10:32 a.m. ET
CNN/Screenshot

An Oregon woman named Andrea Hernandez, 23, survived for a full week after her SUV crashed over a 200-foot cliff on California's rocky coast.

Hernandez was driving to visit her sister when she went missing near Big Sur. Her family filed a missing person report, but she was ultimately discovered by hikers who happened to be in the area. Hernandez suffered a concussion and a shoulder injury, but authorities said she was able to walk and talk when they found her.

While awaiting rescue, she used her car's radiator hose to collect water from a stream to stay alive. Hernandez was hospitalized after discovery.

"We just want to thank everybody ... that helped," said her sister, Isabel Hernandez. "It's day seven, and you guys helped us through the whole thing." Bonnie Kristian

10:21 a.m. ET

"I go in with low expectations," President Trump said of his Monday summit with Russian President Vladimir Putin in a CBS interview aired Sunday morning.

"I'll let you know after the meeting," he added of his goals for the encounter, which begins with private talks attended only by the leaders' translators. "I think it's a good thing to meet. I do believe in meetings. ... Nothing bad is going to come out of it, and maybe some good will come out."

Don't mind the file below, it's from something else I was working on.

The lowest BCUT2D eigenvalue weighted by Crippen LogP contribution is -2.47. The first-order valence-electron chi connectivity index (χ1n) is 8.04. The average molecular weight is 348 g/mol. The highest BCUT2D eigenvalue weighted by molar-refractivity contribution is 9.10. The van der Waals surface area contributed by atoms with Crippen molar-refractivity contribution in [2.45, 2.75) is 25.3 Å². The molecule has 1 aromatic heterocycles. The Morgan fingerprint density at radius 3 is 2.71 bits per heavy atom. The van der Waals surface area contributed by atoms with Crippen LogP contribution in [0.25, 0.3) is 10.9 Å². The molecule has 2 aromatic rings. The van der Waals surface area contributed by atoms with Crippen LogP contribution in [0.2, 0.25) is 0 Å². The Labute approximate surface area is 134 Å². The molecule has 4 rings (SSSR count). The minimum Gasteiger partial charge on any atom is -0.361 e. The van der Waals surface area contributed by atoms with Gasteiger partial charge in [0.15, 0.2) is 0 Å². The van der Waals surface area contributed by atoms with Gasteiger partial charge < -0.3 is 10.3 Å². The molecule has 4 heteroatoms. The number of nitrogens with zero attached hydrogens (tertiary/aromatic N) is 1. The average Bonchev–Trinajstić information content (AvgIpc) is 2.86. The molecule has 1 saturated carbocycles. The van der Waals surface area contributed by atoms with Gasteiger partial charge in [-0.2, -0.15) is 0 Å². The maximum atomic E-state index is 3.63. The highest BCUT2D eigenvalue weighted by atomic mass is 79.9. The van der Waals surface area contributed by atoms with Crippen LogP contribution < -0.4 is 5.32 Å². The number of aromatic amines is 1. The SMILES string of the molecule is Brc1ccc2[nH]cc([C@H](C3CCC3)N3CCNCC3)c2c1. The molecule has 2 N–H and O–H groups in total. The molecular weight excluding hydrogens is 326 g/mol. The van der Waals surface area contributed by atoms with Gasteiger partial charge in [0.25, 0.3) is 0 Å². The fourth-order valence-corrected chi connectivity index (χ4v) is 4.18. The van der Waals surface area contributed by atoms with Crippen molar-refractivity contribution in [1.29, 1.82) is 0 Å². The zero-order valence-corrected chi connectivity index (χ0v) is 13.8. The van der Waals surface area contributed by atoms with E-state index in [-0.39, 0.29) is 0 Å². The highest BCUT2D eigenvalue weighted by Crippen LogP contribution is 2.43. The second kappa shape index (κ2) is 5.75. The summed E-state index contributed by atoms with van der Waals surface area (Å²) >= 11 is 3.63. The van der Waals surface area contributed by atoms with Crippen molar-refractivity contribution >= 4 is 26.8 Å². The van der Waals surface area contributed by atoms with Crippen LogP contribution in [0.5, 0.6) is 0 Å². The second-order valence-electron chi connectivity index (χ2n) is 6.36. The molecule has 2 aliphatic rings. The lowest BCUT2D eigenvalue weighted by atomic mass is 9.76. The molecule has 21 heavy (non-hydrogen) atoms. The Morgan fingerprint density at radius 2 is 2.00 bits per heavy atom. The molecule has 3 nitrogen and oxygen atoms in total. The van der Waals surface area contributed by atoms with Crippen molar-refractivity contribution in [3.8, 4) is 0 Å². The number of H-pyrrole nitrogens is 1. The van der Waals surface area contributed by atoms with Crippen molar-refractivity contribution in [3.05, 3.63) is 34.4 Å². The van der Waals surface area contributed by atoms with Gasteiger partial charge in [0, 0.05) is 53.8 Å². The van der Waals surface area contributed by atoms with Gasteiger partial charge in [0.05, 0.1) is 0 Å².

Trump also indicated he will ask about extradition of the 12 Russian intelligence agents indicted by Special Counsel Robert Mueller's Russia probe Friday. "I hadn't thought of that," he said. "But I — certainly, I'll be asking about it. But again, this was during the Obama administration. They were doing whatever it was during the Obama administration." Highlighting the timeline of the election meddling is a new favorite strategy for the president; he noted it in multiple weekend tweets.

Watch an excerpt of Trump's comments below. Bonnie Kristian